View Full Version : The Short Way

04-16-2002, 11:36 AM

Title: The Short Way
Year Created: 2002
Medium: Acrylic
Surface: Canvas
Dimension: 24
Allow digital alterations?: Yes!

This scene is a composite of several places from the prairies of South Dakota. I've read it is not a good idea to divide a painting in half like the road does here, but it never seemed to want to go anywhere else, and does seem to me to add to the essence of the scene. Comments on this?

Does this peice appear to be "finished". If not,what one or two changes would improve it?
What emotions does this piece bring forth?

04-16-2002, 12:52 PM
I like the road the way it is, I think it works for you. I've also heard that painting a road this way is a bad idea, but sometimes breaking the rules is good. :) And I like the grass (or is it grain?) along the sides of the road. The texture is nice, it makes me want to reach out and touch them.

As for appearing finished, well, yes and no. It doesn't look UNfinished, but it does look a little unbalanced. You've got the tree and the hills on the left and nothing really on the right. This is emphasized by the way the painting is split in half by the road. I'm not sure what else you could put over on the right, but having something there to balace out the left half of the painting might help.

Emotions ... it actually calls up childhood memories for me, since I grew up in the midwest and this kind of landscape is familiar to me. So it makes me wistful.

04-16-2002, 04:24 PM
Thanks. I will think seriously about the balance. I'm really happy that it felt familiar to you- gives me confidence that this type landscape means something to someone else. Wistful is good.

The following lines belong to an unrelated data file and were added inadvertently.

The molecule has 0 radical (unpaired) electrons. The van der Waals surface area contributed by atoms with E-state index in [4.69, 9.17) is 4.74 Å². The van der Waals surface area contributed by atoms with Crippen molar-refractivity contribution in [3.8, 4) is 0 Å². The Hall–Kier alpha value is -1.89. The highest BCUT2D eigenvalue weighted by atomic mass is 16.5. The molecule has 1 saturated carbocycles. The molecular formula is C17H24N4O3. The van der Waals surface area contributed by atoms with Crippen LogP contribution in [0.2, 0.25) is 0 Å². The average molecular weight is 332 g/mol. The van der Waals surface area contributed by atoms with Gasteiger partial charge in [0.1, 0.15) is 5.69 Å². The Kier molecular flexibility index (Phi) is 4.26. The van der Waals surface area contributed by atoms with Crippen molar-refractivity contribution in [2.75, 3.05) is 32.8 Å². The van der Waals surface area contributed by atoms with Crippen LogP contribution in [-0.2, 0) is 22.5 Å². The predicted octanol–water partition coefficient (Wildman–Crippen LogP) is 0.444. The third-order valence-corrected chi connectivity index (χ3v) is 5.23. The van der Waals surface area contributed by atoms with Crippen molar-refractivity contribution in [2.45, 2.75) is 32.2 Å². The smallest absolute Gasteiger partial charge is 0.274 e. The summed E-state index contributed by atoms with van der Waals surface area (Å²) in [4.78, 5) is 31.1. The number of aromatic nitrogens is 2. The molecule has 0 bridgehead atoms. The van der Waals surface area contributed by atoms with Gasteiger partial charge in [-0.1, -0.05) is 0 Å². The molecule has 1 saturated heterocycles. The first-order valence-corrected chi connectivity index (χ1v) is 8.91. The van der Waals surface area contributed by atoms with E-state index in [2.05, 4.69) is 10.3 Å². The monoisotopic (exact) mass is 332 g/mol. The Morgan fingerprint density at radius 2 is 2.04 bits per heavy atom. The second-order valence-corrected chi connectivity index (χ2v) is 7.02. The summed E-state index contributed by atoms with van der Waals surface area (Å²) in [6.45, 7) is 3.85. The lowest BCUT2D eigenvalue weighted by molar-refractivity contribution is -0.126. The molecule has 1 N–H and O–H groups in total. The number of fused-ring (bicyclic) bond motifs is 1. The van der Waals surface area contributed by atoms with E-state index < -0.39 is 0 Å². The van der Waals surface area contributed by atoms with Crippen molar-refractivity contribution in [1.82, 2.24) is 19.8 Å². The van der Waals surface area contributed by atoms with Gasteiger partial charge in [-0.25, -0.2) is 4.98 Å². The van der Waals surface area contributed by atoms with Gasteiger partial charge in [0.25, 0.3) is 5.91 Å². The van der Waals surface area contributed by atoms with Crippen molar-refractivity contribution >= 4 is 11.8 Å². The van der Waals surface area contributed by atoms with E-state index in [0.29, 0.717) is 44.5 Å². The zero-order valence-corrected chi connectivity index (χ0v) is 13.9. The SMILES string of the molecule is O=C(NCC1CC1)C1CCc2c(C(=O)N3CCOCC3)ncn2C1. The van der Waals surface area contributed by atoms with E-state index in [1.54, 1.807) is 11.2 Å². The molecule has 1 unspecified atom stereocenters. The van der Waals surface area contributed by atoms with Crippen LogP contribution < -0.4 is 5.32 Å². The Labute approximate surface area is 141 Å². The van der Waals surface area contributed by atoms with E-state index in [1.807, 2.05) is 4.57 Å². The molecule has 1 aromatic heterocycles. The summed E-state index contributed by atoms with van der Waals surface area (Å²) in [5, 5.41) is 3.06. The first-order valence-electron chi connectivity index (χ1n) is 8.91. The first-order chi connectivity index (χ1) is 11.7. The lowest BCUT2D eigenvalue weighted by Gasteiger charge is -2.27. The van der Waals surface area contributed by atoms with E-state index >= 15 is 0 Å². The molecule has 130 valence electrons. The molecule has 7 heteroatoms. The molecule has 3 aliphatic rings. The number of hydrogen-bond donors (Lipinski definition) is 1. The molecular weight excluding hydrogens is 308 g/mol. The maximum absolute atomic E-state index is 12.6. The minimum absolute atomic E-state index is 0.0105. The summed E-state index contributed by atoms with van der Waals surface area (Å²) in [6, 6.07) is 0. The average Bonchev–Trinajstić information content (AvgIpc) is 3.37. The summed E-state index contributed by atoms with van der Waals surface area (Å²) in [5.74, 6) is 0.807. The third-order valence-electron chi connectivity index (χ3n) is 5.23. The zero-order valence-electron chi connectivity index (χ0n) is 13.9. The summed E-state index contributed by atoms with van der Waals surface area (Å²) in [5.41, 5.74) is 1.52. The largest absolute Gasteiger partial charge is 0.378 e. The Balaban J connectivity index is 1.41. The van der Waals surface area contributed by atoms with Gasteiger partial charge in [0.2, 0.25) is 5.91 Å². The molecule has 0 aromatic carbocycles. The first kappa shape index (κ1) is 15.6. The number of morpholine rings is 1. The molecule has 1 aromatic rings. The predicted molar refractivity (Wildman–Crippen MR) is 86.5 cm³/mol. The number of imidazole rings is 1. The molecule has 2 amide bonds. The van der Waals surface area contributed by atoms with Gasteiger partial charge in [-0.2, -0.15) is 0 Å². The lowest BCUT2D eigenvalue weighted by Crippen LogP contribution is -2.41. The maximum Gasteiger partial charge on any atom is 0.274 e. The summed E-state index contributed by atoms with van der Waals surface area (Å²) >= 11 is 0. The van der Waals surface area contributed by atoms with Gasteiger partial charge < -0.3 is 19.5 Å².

04-17-2002, 10:52 AM
I agree that there is definately more weight on the one side of the painting. Maybe put the tree on the otherside or add a grain elevator or farmhouse.

Personally having driven through the prairies early in the morning, I have pondered painting a similar picture.

I think the road running down the center helps add a feeling of flat to the terrain and it is what you see and feel when you drive.

It may be that my own experience is what I find missing in your painting however. I find myself wanting to see the road and scenery from the viewpoint about 10 feet down from where your viewpoint appears, if that makes sense.

You may also consider making some loose cloud formations closer to the foreground to help give a feeling of distance.

You did a fine job in detailing the grass/grain. On a personal note, it helped bring back memories of some great very long distant car rides and scenery.

04-18-2002, 10:08 AM
Good ideas. Ihave have added a small tree, some low distant buttes and some high cirrus clouds to the right side. I don't understand the "10 feet down" down idea. I am thankfull that it brings up genuine feelings from your past. I fear someday our economic way of life will take these places away from us to feel that way.

04-18-2002, 11:56 AM
To explain the 10' down idea a little better, looking at the painting I get the impression that I am somehow looking at the horizon 15' in the air.

I think the way to change this would be to widen the road at the front (bottom) of the painting and make the grass/wheat taller in front.

Please don't make changes to this one on my say so though. You've got a nice painting as it stands, expecially now that you've ballanced it.

As for the other statement:

I am not an expert on farm industrialization either but I don't think that prairie farming will disappear in our lifetime. All people need grain. It's grown over vast amounts of land and at present (in some ways unfortunately for farmers), it isn't as profitable as other resources such as timber, minerals and produced goods.

Corporations typically go after the most profitable ventures so I think, for the time-being, our children will be able to acquire memories not unlike our own.


04-18-2002, 05:03 PM
I see what you mean. I think I subconciously I take a bird's vantage point in many of my paintings, and so your comment makes sense.
Don't forget uncontrolled and poorly thought out housing expansion as a culprit in the loss of natural habitat. I hope that some improved awareness of the importance of open and wild spaces is passed on to the furture inhabitants of our countries' citizens. Tim